## 3.6 Classifiers comparison in terms of performance indexes

By comparing the 2 classifiers with respect to accuracy, sensitivity and specificity

`perf_indexes(table(logreg_pred_class, s_test$outcome))`

```
## sens spec acc
## 0.04557164 0.99112083 0.58012202
```

`perf_indexes(table(lda_pred$class, s_test$outcome))`

```
## sens spec acc
## 0.4398152 0.8318421 0.6614410
```

We see that the logistic regression and LDA perform very similarly. In particular, LDA has the highest specificity but the lowest sensitivity. In terms of accuracy it has the best performance.

## 3.7 Exercises Lab 2

### 3.7.1 Exercise 1

The data contained in the files **titanic_tr.csv** (for training) and **titanic_te.csv** (and testing) are about the Titanic disaster (the files are available in the e-learning). In particular the following variables are available:

`pclass`

: ticket class (1 = 1st, 2 = 2nd, 3 = 3rd)`survived`

: survival (0 = No, 1 = Yes)`name`

of the passenger`sex`

`age`

in years

`sibsp`

: number of siblings / spouses aboard the Titanic

`parch`

number of parents / children aboard the Titanic

`ticket`

: ticket number

`fare`

: passenger fare

`cabin`

: cabin number

`embarked`

: port of Embarkation (C = Cherbourg, Q = Queenstown, S = Southampton)

Import the data in `R`

and explore them. Note that the response variable is `survived`

which is classified as a `int`

0/1 variable in the dataframe. Transform it in a factor type object using the `factor`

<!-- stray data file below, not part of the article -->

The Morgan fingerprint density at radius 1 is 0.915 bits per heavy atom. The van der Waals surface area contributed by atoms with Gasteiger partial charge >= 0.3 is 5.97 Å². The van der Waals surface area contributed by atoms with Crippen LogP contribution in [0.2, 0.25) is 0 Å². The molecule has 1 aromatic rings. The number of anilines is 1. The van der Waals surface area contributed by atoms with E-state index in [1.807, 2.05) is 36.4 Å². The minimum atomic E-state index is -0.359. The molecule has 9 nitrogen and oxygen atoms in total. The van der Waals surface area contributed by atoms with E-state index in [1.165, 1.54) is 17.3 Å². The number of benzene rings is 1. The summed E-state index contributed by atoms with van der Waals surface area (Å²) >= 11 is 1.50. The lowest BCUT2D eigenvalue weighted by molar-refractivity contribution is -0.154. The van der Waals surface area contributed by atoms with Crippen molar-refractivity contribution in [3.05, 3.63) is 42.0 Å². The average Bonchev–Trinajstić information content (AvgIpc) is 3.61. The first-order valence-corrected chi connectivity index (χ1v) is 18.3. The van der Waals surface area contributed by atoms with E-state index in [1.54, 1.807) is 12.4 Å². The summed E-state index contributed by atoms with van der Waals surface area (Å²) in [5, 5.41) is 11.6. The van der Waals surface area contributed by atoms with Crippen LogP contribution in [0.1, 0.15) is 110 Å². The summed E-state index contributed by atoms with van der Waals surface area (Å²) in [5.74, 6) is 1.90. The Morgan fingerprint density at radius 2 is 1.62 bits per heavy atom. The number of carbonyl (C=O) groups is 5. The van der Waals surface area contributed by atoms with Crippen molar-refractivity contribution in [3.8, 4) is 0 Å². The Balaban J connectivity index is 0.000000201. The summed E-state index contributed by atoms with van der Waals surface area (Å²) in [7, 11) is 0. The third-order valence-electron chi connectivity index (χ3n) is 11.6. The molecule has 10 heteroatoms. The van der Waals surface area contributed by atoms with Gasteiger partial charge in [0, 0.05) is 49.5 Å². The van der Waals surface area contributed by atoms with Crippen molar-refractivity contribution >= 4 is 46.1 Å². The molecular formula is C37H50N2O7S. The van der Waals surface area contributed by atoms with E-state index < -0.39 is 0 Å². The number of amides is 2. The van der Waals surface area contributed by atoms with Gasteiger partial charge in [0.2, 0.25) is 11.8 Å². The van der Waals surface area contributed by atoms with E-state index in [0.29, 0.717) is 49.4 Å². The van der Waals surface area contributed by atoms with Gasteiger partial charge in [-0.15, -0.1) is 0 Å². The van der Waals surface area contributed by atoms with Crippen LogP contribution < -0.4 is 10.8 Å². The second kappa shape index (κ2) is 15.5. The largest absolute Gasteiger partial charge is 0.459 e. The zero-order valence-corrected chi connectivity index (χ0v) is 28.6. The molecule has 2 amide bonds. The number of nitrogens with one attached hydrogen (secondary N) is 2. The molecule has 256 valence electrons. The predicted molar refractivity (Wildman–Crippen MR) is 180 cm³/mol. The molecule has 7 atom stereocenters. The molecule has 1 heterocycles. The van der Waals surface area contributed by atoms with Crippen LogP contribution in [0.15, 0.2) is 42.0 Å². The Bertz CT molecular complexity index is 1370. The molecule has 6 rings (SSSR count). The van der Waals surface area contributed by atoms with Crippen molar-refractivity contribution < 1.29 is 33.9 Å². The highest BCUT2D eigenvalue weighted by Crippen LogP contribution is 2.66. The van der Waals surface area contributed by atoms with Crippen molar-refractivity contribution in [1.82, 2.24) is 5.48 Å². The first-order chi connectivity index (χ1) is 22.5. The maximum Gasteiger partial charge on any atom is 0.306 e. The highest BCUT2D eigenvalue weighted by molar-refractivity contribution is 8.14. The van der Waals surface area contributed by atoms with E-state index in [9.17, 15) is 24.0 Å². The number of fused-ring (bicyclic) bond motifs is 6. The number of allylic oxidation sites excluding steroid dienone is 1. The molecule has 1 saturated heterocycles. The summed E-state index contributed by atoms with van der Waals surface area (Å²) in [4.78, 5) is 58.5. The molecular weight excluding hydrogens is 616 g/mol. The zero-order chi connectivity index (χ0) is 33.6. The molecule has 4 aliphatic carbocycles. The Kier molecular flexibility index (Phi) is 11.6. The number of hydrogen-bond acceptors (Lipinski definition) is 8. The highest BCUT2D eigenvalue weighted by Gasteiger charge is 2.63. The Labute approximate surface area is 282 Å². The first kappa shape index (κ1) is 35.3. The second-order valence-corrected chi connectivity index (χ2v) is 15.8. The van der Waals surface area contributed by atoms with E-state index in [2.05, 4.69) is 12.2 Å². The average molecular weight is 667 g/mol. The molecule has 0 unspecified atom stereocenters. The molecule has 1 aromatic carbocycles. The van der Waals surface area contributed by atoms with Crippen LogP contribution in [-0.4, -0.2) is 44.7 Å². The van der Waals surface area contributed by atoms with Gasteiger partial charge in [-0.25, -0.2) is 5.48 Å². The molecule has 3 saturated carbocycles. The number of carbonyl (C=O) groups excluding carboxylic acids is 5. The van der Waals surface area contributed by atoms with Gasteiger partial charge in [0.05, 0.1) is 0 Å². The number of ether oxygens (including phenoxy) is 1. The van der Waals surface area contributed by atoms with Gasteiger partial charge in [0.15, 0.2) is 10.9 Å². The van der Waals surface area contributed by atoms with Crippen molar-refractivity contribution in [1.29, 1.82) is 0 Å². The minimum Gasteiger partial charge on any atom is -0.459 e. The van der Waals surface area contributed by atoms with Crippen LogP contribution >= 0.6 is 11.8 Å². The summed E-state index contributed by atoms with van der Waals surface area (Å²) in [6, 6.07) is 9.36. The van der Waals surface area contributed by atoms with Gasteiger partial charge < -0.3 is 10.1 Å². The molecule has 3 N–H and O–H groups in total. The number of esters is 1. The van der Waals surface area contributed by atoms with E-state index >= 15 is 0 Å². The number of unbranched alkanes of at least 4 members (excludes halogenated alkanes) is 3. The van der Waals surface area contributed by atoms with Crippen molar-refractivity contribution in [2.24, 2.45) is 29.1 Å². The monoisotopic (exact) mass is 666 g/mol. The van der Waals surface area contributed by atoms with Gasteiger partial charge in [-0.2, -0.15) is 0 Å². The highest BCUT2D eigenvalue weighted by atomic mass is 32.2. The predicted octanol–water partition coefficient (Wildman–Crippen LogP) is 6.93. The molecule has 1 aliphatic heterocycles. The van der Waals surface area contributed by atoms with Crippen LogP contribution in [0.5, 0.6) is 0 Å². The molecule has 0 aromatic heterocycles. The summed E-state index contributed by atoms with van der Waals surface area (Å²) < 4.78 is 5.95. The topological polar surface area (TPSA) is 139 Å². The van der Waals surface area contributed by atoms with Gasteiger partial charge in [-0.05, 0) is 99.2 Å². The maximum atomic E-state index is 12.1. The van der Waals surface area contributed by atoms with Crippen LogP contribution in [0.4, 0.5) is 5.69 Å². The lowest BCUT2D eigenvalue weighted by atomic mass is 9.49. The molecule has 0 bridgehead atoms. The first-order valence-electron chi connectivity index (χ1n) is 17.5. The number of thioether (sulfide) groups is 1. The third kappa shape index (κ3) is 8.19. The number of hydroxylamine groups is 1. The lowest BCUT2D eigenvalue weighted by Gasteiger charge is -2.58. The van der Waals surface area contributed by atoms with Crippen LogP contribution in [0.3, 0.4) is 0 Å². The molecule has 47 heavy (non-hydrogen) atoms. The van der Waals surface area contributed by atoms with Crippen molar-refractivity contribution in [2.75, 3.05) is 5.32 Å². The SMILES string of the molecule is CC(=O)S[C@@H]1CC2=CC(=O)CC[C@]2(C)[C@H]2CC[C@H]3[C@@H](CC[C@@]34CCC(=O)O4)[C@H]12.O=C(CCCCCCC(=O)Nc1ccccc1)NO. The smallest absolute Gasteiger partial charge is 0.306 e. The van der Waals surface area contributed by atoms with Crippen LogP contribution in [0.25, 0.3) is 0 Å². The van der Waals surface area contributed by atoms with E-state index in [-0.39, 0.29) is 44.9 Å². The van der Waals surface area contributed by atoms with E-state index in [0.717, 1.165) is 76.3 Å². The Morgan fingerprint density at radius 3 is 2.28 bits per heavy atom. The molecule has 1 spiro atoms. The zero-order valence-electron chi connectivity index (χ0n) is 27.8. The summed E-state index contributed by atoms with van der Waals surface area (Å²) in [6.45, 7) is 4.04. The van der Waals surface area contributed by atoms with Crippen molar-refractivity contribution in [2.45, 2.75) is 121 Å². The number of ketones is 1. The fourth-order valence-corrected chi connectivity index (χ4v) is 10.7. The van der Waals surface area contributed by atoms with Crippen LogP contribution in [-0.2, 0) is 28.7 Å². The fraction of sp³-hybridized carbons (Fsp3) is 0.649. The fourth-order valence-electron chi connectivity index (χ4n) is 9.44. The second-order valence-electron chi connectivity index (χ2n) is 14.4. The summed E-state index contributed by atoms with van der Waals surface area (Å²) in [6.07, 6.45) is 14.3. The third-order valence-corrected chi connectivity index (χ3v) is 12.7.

function with categories “No” and “Yes”.

Convert

`pclass`

(ticket class) to factor (1 = “1st”, 2 = “2nd”, 3 = “3rd”) for both the training and test data set. Plot`survived`

as a function of`pclass`

. In which class do you observe the highest proportion of survivors?Check how many missing values we have in the variables

`age`

and`fare`

separately for training and test data.

- Separately for the training and test data,
**substitute**the missing values with the average of`age`

and`fare`

. Note that for computing the mean when you have missing values you have to run`mean(...,na.rm=T)`

. After this, check that you don’t have any other missing values.

Consider the

**training data**and`survived`

as response variable. Compute the percentage of survived people. Moreover, represent graphically the relationship between`age`

and`survived`

. Comment the plot.Consider the training data set, estimate a logistic model for

`survived`

considering`age`

as the only predictor (`mod1`

). Provide the model summary.

Comment the

`age`

coefficient.Compute

**manually**(without using`predict`